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Virus study to investigate cattle ‘commingling events’
Cattle commingling can be complex and stressful, impacting the animals' ability to fight disease.
The US-UK collaboration will focus on cattle-type coronavirus.

Scientists from the University of Liverpool are to collaborate with colleagues at the University of Minnesota to investigate the impact of ‘commingling events’ on virus spread in cattle.

The study aims to discover why some people and cattle become infected and sick during commingling events, while some do not.

To investigate this, the group will monitor the spread of a cattle-type coronavirus among commingling cattle. This will involve measuring the immune systems of the cattle, as well as the microbes in their body, in an effort to understand how the differences impact whether cattle get infected or sick.

The focus on commingling as a transmission risk was vital during the recent COVID-19 pandemic, when situations such as mass-gathering events, back-to-school and air travel were restricted to prevent the spread of the virus.

However, commingling events among unfamiliar animals take place regularly during livestock production. These events can be complex and feature many stressors, which impacts animals’ ability to fight disease, while also exposing them to more pathogens.

Much like during the COVID-19 pandemic, virus spread in commingling events has the potential to have global consequences.

The researchers will monitor the spread of the cattle-type coronavirus using metagenomic and immunological data, as well as advanced modeling techniques.

This study into disease transmission will be led by Dr Noelle Noyes, associate professor at the University of Minnesota’s College of Veterinary Medicine, in a collaborative research team with other US institutions as well as the University of Liverpool’s Institute of Infection, Veterinary and Ecological Sciences.

It will be funded by a $3.5 million award from the United States Department of Agriculture National Institute of Food and Agriculture, the National Science Foundation, and the Biotechnology and Biological Sciences Research Council.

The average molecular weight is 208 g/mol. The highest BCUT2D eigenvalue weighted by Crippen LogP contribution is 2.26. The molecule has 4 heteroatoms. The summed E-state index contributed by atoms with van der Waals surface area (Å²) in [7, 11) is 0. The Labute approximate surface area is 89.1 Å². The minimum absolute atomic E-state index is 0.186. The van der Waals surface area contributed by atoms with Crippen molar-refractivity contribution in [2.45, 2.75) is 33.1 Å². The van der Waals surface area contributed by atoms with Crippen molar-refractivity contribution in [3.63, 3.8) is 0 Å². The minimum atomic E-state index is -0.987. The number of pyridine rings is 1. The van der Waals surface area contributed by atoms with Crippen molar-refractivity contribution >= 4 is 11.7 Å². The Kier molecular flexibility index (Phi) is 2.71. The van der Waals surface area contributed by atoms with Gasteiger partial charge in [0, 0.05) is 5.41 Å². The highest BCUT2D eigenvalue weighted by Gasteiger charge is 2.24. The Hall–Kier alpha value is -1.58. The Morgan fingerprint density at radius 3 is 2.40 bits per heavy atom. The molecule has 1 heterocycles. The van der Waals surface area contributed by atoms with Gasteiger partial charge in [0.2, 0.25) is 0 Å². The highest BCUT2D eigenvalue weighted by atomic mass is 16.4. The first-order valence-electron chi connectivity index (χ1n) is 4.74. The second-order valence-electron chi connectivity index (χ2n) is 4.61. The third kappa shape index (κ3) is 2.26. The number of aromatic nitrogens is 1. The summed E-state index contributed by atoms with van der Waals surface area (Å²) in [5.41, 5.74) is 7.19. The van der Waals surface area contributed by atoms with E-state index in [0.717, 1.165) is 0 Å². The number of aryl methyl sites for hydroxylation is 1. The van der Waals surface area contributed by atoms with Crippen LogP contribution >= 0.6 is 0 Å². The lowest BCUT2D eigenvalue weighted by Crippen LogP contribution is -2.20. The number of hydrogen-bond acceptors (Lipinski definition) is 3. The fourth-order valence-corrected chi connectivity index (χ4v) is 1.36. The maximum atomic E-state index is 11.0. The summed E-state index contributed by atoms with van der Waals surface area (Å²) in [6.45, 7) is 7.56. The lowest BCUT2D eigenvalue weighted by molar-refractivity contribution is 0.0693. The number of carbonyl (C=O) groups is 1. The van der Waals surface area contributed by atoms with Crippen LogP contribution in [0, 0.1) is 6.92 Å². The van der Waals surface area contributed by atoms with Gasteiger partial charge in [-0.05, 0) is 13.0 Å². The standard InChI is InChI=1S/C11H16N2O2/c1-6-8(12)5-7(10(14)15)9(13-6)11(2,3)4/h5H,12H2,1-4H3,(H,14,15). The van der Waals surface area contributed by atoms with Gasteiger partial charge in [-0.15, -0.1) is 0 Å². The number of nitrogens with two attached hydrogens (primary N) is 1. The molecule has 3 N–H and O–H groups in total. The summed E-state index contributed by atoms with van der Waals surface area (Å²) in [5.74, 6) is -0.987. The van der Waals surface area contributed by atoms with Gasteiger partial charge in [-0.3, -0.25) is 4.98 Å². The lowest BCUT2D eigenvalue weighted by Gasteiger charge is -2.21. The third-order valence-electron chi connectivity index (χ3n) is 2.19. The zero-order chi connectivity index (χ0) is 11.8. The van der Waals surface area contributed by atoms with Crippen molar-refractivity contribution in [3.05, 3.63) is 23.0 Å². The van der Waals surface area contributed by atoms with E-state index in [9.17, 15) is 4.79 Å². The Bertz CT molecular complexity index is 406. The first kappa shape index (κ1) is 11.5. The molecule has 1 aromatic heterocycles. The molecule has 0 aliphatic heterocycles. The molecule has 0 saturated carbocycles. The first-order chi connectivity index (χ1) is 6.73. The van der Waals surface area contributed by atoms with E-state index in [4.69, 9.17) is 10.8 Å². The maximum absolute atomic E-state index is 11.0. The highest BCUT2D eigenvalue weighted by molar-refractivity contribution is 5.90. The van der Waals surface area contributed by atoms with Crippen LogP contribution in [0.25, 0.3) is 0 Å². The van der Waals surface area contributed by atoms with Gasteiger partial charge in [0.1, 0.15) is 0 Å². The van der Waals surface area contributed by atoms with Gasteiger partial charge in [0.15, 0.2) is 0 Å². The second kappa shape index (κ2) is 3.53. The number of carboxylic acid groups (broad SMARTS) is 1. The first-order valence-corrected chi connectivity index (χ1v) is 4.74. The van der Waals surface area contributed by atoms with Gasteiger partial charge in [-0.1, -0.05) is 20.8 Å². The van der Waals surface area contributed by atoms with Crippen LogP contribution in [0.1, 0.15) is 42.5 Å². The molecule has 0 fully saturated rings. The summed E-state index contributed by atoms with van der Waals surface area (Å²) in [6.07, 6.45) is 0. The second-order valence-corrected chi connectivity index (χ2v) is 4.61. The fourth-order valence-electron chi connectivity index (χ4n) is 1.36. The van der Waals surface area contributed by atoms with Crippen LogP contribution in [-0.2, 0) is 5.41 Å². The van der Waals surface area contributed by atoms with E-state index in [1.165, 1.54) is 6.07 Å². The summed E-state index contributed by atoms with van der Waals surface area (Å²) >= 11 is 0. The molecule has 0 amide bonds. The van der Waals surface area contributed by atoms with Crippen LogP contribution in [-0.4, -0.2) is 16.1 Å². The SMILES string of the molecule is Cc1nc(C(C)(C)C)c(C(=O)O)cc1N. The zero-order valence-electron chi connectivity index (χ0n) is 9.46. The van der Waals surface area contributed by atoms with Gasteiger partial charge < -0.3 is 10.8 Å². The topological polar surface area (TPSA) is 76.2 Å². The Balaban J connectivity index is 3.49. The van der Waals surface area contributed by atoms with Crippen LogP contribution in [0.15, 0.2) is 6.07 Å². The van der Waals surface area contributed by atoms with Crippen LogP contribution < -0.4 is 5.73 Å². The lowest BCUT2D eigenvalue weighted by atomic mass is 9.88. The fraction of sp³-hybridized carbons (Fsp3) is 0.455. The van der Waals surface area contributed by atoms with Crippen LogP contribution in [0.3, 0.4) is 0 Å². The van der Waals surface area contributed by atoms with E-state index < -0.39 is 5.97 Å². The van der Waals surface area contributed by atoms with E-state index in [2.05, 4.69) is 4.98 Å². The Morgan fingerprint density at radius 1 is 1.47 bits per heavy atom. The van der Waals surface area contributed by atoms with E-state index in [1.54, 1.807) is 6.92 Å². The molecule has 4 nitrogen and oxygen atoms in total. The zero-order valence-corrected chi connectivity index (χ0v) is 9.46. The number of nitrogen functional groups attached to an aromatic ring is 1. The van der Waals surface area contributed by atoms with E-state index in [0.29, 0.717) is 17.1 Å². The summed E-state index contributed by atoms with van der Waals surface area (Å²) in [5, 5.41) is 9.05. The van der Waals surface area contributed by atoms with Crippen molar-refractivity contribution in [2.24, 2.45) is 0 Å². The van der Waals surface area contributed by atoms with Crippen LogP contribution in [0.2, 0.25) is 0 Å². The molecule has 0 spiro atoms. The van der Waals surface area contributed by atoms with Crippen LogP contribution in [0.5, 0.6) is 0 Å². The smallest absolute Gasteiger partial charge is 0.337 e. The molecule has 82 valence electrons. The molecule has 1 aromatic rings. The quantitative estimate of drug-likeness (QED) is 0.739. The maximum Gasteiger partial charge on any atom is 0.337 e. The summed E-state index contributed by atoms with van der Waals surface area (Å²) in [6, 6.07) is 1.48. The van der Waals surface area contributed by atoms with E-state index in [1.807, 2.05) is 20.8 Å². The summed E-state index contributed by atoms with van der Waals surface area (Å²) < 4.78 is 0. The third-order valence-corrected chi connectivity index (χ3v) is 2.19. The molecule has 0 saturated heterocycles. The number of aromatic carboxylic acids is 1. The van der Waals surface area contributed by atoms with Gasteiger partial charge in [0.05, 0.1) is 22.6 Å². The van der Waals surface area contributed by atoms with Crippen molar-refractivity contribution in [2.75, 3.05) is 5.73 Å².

The findings are expected to have an immediate effect on livestock husbandry practices, as well as developing an understanding of virus behaviour that may support future research.

Dr Joe Neary, a senior lecturer in livestock health and welfare at the University of Liverpool, said: “We hope to uncover the complex multi-level mechanisms that underlie viral transmission during intensive mixing of unfamiliar calves,

“These new insights will better inform calf husbandry practices to reduce infectious disease transmission risk, particularly where newly mixed calves have been sourced from multiple farms.”

Image © Shutterstock

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Rabbit Awareness Week set to return this summer

News Story 1
 Rabbit Awareness Week (RAW) is returning this summer, running from 24-28 June 2024. The theme for this year will be 'Healthy Diet, Happy Bunnies'.

The focus on rabbits' diet comes after the most recent PDSA Animal Wellbeing (PAW) Report report revealed that 42 per cent of veterinary professionals identified inappropriate diet as one of the five most important rabbit welfare issues that need to be address.

The campaign will include veterinary blogs, videos, and digital waiting room resources. Practices can sign up to receive updates about RAW. 

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CVS Group hit by cyber attack

CVS Group, which owns more than 450 veterinary practices in the UK, has been hit by a cyber attack.

In a statement, the group said the incident involved unauthorised external access to a limited number of its IT systems. As soon as the attack was discovered, the group took its IT systems temporarily offline, causing 'considerable operational disruption'.

It has warned that the security steps taken and ongoing plans to move its operational systems and IT infrastructure to the Cloud are likely to have an ongoing impact over a number of weeks.

Due to the risk that personal information was accessed, CVS has informed the Information Commissioner's Office. The company is working with third party consultants to investigate the incident.